If RuPaul has his way... Jokes aside, I always wonder how guys feel about the narrow variety of types of clothing (in Western country-based styles). It's like every once in a while they realize what they're missing out on due to ~macho~ness, and try to play it off by making the item a compound/fusion word with "man", ex. murse, meggings,etc.
iolarah 26th-Jan-2013 05:20 pm (UTC)
A friend of mine jokes that that's why he's a transvestite. So many more clothing choices ;)
iolarah 26th-Jan-2013 05:19 pm (UTC)
The Bata Shoe Museum has an incredible collection of shoes from that era: silks and diamonds on every single one of them. It's almost blinding. The neat thing is that the upper-society ladies would give their cast-offs to the help, who would re-cover the shoes with new, less high-end fabric, and get even more wear out of them. It's a really interesting look at class division.
magli 26th-Jan-2013 05:33 pm (UTC)
Well, as a tall woman who enjoys wearing heels, I say men should also wear them. It would perhaps lower the number of short men who come up to me at parties to go: Wow, you're really tall.
the_gabih 26th-Jan-2013 11:04 pm (UTC)
I get people saying as much to me whether or not I'm in heels. /shrug
sio csb related to topic26th-Jan-2013 05:34 pm (UTC)
the choir teacher i had in high school and his wife (drama company teacher), for years, ran a Renaissance Dinner at Christmas time. us students auditioned to play the various roles (there was a royal court of eight, a king, a queen, and a jester), plus table hosts and servers to serve those who came a five course meal. there were skits and music and all sorts of fun shenanigans for the guests, all time period appropriate (15th century, IIRC).

in the two months leading up to the dinner, in between song rehearsals, we would do some serious learning about the history of the times--including fashion.

i will never forget the day fashion was discussed and Mr. P. whipped out a giant book he brought from home with full color photos, and was talking about how many of the fashions we girls now wore, were started by men--including high heels. i think we talked about it for three days, LOL.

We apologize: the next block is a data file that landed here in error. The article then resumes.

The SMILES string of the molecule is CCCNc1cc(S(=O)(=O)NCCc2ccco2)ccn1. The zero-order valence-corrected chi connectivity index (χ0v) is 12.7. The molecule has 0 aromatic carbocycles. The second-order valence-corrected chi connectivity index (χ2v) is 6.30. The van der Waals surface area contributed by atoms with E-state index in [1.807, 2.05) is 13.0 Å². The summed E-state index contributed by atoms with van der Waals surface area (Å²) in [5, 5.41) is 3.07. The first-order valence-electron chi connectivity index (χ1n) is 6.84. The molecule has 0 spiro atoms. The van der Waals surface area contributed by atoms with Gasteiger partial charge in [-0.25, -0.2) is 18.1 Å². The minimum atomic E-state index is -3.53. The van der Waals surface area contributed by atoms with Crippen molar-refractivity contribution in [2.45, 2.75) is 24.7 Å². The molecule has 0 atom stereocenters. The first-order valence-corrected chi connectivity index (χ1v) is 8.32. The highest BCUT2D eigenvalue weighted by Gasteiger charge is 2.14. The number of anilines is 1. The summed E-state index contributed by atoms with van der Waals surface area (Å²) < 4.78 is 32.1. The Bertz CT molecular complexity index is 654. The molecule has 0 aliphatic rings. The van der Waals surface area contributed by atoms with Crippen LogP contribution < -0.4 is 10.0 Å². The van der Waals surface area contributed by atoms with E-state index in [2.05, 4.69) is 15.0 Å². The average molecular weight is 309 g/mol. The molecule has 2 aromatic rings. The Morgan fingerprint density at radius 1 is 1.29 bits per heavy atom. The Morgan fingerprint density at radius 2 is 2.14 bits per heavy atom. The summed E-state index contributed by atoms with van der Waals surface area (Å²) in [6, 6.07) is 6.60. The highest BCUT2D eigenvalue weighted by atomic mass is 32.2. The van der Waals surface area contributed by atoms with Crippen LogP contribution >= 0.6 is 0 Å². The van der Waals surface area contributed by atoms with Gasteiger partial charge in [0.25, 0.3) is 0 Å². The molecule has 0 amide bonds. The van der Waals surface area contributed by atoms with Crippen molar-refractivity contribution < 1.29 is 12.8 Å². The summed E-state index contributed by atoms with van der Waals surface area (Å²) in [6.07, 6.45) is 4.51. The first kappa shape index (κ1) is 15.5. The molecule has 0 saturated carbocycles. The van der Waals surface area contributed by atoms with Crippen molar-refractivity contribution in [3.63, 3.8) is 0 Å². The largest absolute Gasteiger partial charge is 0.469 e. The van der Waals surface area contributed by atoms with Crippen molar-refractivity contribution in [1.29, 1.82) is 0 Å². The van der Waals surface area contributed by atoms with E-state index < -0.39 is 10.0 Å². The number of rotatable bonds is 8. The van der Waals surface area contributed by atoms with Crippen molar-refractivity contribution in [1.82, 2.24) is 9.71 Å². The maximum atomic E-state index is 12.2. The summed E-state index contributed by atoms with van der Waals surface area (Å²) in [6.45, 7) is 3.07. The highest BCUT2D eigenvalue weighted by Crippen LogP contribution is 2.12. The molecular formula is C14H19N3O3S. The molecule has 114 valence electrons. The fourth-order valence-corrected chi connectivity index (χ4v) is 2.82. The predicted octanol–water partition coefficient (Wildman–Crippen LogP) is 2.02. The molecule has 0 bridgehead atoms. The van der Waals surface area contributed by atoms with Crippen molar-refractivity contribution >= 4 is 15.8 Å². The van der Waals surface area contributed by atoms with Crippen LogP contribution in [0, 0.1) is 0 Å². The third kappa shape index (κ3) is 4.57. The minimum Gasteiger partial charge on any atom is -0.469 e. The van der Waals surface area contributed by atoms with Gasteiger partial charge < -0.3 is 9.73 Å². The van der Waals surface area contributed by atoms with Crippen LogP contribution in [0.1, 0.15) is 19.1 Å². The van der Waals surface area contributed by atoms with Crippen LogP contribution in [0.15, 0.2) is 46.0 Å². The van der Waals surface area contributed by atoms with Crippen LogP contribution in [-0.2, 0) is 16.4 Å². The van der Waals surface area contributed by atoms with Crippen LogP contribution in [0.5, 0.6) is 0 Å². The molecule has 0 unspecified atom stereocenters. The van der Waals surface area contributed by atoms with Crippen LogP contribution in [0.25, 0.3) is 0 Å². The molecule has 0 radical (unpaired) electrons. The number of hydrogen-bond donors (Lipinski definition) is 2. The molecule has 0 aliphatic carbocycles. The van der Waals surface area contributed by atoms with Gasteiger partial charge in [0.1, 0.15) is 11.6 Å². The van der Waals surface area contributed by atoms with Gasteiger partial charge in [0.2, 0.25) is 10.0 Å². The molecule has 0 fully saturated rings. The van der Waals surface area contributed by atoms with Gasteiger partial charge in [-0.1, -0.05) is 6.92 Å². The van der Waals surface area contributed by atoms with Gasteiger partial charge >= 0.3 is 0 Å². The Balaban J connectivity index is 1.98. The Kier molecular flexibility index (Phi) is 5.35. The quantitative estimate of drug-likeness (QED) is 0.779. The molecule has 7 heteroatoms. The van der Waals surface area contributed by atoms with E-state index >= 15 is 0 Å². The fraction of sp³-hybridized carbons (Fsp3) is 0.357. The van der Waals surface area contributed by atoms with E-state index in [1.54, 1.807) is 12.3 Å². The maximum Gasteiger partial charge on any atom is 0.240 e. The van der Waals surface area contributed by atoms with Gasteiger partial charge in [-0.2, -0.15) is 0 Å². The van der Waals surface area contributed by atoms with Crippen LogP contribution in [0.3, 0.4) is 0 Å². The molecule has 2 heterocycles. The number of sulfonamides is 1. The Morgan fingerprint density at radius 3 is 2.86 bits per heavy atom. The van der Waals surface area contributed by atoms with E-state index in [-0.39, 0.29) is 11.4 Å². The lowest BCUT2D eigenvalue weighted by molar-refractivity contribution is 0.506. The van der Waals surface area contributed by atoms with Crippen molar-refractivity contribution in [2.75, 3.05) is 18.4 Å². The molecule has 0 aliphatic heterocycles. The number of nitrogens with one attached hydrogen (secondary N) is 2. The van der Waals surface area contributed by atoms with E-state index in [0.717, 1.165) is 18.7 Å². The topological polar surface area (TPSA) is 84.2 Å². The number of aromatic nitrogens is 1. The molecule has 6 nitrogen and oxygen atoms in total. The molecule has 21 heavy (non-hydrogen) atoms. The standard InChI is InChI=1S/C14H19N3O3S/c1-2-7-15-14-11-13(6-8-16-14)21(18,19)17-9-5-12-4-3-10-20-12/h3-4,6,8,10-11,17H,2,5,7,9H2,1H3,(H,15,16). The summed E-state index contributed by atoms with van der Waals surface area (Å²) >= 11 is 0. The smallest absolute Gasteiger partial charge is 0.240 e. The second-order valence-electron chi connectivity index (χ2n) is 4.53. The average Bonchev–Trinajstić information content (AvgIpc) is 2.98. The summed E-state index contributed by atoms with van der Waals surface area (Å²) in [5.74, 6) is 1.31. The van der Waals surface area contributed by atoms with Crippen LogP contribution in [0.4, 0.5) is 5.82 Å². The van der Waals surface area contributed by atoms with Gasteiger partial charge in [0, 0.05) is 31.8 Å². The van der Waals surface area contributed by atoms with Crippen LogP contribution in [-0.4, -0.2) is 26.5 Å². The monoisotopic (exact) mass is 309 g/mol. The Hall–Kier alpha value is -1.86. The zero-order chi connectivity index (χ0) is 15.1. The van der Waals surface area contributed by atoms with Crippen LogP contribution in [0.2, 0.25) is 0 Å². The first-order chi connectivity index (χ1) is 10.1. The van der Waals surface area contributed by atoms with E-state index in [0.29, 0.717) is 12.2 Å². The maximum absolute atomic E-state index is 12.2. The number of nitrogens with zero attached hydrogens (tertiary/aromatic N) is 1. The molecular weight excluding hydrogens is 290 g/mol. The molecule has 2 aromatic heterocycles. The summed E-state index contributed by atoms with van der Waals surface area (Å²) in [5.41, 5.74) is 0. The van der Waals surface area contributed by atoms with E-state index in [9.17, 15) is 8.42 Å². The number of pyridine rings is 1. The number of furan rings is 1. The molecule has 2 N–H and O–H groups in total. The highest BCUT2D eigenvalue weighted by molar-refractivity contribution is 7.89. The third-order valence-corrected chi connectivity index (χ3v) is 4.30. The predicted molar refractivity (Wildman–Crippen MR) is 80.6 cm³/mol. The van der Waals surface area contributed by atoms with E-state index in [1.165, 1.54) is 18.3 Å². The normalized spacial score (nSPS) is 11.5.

ahria Re: csb related to topic26th-Jan-2013 08:50 pm (UTC)
That's pretty awesome.
tabaqui 26th-Jan-2013 07:21 pm (UTC)
While i don't wear heels much myself - i don't dress up much and don't find heeled boots all that practical in 'boot weather' - i love, love love a nice leg in a heel, be they man or woman.

More men should wear heeled boots and 'dress' shoes - why not? It makes your ass look fabulous and i love how people - well, some people - walk in heels. Just that little bit of sway.....
:)
romp 26th-Jan-2013 08:25 pm (UTC)
I didn't know that history. Neat.
squeeful 26th-Jan-2013 08:40 pm (UTC)
Um, guys, European women were wearing high heeled shoes before that Persian diplomatic mission. Catherine de'Medici wore them at her marriage in 1533 to the Duke of Orleans. And even if that shoely event was only apocryphal, the first dated evidence in Italy comes from the 1680s. Shoes with heels for riding, in Europe, date back to at least the 16th century. Shoes with platforms are even older. It's called "ways to keep your feet and shoes out of the mud and shit on the street."

High heeled shoes are old. The ancient Egyptians wore them. The Ancient Greeks wore them. If a culture wore shoes, chances are good there's a high heeled version of said shoes.
mingemonster 27th-Jan-2013 12:30 pm (UTC)
It's called "ways to keep your feet and shoes out of the mud and shit on the street."